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IMB annual report warns of continuing threat to seafarers in Gulf of Guinea

13 January 2022

The ICC International Maritime Bureau (IMB) is urging the maritime industry to be cautious in its piracy and armed robbery report for 2021, despite the lowest number of reported incidents since 1994.

The IMB attributes the drop in incidents to vigorous action taken by authorities but has called for continued coordination and vigilance to ensure the long-term protection of seafarers.

The IMB Piracy Reporting Centre received reports of 132 incidents of piracy and armed robbery against ships. These comprised 115 vessels boarded, 11 attempted attacks, five vessels fired upon and one hijacked. This impacted 82 crewmembers, with 57 kidnapped, nine threatened, eight held hostage, four injured, three assaulted and one killed.

IMB director Michael Howlett said: 'While the overall reduction in globally reported incidents is welcomed the IMB Piracy Reporting Centre urges coastal states to acknowledge the inherent risk from piracy and armed robbery and robustly address this crime within the waters of their exclusive economic zone. The IMB Piracy Reporting Centre remains committed to actively engage and exchange information with coastal states to promote safety for seafarers and trade.'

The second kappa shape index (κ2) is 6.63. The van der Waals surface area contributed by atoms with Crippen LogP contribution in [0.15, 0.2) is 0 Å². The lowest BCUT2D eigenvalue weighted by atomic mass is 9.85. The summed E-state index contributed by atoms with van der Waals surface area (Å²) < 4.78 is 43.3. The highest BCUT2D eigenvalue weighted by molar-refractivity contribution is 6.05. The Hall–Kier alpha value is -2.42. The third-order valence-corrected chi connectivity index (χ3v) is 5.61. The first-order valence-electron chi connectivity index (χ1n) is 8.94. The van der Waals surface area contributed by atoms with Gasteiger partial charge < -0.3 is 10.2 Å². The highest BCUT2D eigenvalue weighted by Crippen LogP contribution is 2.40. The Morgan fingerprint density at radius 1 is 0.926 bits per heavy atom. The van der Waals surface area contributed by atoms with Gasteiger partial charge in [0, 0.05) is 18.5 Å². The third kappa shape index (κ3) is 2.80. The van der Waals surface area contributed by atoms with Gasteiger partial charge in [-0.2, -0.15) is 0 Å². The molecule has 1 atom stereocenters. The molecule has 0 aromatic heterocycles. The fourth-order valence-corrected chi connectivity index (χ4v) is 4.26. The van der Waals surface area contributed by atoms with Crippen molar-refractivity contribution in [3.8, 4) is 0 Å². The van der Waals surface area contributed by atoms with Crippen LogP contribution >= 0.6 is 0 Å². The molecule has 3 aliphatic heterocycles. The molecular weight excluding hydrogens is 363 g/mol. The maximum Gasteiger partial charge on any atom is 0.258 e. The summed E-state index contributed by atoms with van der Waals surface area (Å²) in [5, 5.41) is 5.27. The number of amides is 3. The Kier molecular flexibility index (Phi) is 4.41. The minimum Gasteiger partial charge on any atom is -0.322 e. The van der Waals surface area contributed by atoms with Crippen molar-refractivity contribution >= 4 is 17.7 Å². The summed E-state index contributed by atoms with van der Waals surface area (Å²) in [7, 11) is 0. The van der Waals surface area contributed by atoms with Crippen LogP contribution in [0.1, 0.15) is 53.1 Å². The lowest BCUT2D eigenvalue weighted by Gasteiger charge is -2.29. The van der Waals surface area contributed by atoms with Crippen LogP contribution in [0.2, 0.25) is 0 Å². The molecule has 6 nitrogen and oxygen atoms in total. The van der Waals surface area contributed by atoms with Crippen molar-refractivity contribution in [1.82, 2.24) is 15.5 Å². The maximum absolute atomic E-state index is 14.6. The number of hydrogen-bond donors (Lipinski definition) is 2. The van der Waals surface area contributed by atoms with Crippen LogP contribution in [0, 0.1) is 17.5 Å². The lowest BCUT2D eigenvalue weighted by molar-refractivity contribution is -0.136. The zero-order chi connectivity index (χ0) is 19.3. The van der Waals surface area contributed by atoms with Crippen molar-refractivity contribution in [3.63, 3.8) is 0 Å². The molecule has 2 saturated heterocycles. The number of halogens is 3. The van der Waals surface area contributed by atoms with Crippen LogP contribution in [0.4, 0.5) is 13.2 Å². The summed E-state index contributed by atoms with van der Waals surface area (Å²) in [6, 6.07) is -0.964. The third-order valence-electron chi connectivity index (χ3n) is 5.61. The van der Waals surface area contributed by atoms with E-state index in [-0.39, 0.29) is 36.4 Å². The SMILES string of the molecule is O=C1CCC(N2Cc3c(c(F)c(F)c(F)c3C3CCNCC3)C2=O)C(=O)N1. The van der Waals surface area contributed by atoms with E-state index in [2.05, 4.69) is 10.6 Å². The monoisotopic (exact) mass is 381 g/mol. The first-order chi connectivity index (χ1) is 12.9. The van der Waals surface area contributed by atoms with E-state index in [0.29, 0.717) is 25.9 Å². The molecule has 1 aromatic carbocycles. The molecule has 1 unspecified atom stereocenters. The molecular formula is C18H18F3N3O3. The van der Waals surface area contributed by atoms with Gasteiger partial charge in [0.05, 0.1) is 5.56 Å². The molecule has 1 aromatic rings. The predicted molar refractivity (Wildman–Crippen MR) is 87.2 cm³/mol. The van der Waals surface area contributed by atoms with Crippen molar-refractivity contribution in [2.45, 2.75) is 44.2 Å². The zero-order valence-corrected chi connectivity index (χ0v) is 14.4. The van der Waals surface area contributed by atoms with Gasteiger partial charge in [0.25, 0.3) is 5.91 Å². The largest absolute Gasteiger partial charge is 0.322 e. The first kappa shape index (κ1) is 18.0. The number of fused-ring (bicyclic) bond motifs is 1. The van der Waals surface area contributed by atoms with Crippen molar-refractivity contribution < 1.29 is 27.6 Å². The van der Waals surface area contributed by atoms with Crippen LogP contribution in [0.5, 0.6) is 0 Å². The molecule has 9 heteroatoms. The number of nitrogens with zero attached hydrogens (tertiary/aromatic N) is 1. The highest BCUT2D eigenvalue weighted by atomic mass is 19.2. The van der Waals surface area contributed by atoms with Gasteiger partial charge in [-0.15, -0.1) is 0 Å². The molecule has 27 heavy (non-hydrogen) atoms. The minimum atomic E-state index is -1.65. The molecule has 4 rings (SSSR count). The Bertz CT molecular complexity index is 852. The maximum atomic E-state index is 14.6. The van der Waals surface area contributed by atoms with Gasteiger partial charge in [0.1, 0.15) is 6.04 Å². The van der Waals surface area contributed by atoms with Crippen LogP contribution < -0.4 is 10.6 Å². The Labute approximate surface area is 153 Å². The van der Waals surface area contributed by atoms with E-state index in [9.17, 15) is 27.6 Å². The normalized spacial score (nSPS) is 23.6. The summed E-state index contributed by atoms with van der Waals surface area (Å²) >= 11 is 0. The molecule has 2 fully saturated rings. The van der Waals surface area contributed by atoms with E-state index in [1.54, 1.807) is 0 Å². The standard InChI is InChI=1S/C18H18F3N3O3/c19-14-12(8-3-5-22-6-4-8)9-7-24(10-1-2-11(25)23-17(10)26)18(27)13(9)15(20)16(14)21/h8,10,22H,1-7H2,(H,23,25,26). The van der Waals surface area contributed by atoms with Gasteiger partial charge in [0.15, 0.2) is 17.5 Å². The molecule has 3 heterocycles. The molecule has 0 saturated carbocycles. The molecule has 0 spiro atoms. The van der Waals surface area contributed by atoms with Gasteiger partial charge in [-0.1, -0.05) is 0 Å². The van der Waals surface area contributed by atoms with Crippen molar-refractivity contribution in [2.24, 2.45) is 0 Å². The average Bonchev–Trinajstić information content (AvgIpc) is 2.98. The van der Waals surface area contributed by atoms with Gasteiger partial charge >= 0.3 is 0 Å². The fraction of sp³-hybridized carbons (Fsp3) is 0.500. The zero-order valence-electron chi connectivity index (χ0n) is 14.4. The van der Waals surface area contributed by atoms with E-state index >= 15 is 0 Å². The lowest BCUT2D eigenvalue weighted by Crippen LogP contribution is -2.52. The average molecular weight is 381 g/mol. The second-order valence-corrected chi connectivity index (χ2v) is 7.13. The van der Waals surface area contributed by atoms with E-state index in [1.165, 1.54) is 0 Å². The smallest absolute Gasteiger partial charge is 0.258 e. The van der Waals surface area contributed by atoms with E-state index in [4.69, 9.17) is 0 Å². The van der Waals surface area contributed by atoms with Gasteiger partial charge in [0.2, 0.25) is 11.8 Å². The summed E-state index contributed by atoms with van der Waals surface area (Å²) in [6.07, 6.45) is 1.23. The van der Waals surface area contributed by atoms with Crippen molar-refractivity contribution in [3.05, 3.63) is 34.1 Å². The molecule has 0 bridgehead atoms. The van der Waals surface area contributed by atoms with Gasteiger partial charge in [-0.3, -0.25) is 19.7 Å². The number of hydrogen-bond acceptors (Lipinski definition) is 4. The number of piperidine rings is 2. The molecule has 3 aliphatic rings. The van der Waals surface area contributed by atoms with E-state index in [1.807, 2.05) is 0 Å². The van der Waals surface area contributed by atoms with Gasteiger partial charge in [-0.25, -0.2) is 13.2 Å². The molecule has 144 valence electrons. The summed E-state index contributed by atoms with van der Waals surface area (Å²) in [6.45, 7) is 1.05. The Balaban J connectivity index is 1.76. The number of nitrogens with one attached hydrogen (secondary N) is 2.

Gulf of Guinea

While the IMB reports an overall decrease in the reported incidents of piracy in 2021, it warns that the threat to seafarers persists and urges crew and vessels operating in the region to be cautious as the perpetrators remain violent and the risk to crews remain high. This is evidenced by the kidnapping of six crewmembers from a container vessel in mid December.

Mr Howlett said: 'The IMB commends the robust actions of the international navies and regional authorities in the Gulf of Guinea which appears to have positively contributed to the drop in reported incidents ensuring continued safety to crews and trade.

Singapore Straits

Attacks are on the rise in the Singapore Straits according to the IMB's latest figures. In 2021, 35 incidents against vessels navigating the Straits were reported, a 50% increase from 2020 and the highest number reported since 1992.

The continued efforts of the Indonesian Marine Police are credited for maintaining reduced levels of incidents in the Indonesian Archipelago. This has led to reports dropping from 26 in 2020 to 9 in 2021, the lowest since 1993.

 


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